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Changing Perceptions: How Visit Omaha Uses Visuals to Promote Diversity and Inclusion

Whenever Jasmyn Goodwin is traveling and is asked where she’s from, she often faces the same, awkward question, often in the same, surprised tone: “There are black people in Omaha?”  

While the state of Nebraska is over 88% white, according to the United States Census Bureau, that number drops to about 67% in its most populous city. Though more than 12% of the city is of African American descent, Goodwin—who serves as the Director of Marketing and Content for Visit Omaha—still gets that same question just about everywhere she travels. 

“It's a jarring question to be asked, but we also see that perception in social media,” she says. 

User-generated content helps to promote the diversity of Omaha

Goodwin, along with her team at Visit Omaha, are determined to change that perception and ensure that everyone feels welcome in their city. Over the last year or so they’ve made a concerted effort to ensure all of their visual content is representative of the diversity of the local population. 

The initiative extends throughout the organization’s marketing campaigns, including all photo and video production, but Goodwin believes the message is far more powerful when coming from locals and travelers directly. 

“UGC [user-generated content] gives us an opportunity to showcase diversity in an authentic way,” she says. 

“I can say until I’m blue in the face, 'Omaha is diverse, we have diversity here,' and I can do exactly what I'm doing — making sure it’s in my videos and my photography — but nothing speaks louder than authentic photos and videos from people who are actually out in the streets.” 

Telling the story of Omaha with CrowdRiff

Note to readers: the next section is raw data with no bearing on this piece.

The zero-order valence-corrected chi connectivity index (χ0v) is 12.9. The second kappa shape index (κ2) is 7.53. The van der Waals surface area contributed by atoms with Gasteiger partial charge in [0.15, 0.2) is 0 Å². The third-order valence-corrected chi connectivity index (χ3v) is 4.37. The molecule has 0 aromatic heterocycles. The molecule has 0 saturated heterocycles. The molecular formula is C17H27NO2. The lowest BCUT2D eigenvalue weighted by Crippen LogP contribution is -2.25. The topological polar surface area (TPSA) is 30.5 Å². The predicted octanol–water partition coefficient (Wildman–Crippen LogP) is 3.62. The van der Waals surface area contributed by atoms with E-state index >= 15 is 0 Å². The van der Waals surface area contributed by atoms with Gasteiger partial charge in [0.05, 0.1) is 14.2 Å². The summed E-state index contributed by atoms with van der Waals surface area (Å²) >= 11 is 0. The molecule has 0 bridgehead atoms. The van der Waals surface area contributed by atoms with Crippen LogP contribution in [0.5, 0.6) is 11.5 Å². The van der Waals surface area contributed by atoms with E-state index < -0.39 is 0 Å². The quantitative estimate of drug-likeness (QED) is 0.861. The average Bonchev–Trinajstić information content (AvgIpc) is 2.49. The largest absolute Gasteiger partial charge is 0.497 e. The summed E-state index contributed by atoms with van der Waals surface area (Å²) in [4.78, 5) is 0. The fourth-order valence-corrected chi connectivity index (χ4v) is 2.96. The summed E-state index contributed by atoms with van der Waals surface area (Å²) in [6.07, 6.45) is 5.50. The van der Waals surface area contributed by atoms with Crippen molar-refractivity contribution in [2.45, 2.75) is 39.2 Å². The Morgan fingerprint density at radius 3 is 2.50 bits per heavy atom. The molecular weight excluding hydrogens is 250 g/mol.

CrowdRiff has thus far helped Visit Omaha establish itself as a must-visit city for foodies and perhaps the best farm-to-fork destination in America. It has also helped the city become recognized as a top destination for beer lovers, and helped bring a bridge named “Bob” to life

Now, the destination marketing organization finds the platform to be just as helpful in changing the perception of a diverse city in the American heartland.

The gallery on Visit Omaha's homepage features a wide variety of authentic, diverse visuals.

“When we first signed up with CrowdRiff and saw what it was capable of, it just sort of became something we use for whatever campaign we're doing; it becomes this supplement to any initiative or project we're working on,” says Goodwin. 

Using CrowdRiff to find high-quality, inclusive content 

Goodwin adds that CrowdRiff provides her team with so much high-quality user-generated content that finding strong imagery that also showcases diversity is just a matter of scrolling through the content.

“CrowdRiff pulls in a ton of content for us—we get so much—so we have a lot to choose from,” she says.

Goodwin adds that she enjoys spending time sifting through all the available content alongside her Social Media Manager and Graphic Designer. 

“It’s great for the creative juices; it gets everything flowing when you can see your city from different perspectives,” she says. “You can also find these gems, these great photos and videos that you can use that make your life so much easier and really showcase your city in an authentic way.” 

Continuing to expand their efforts with new types of content

Though it’s too early to see a significant change in perception, Goodwin says she’s proud of Visit Omaha and what her team has been able to accomplish thus far. 

"I'm proud of the fact that we've changed the look and feel of our promotional pieces to reflect the city's diversity," she says. "It does so more now than it ever has before, and CrowdRiff just keeps giving us more content to promote that.” 

Moving forward, Goodwin says she’s excited to expand Visit Omaha’s diversity and inclusion efforts into new areas and content formats. 

Goodwin adds that she’ll know she’s done her job once she stops having to answer that awkward but unfortunately common question she can’t seem to avoid when she leaves the state.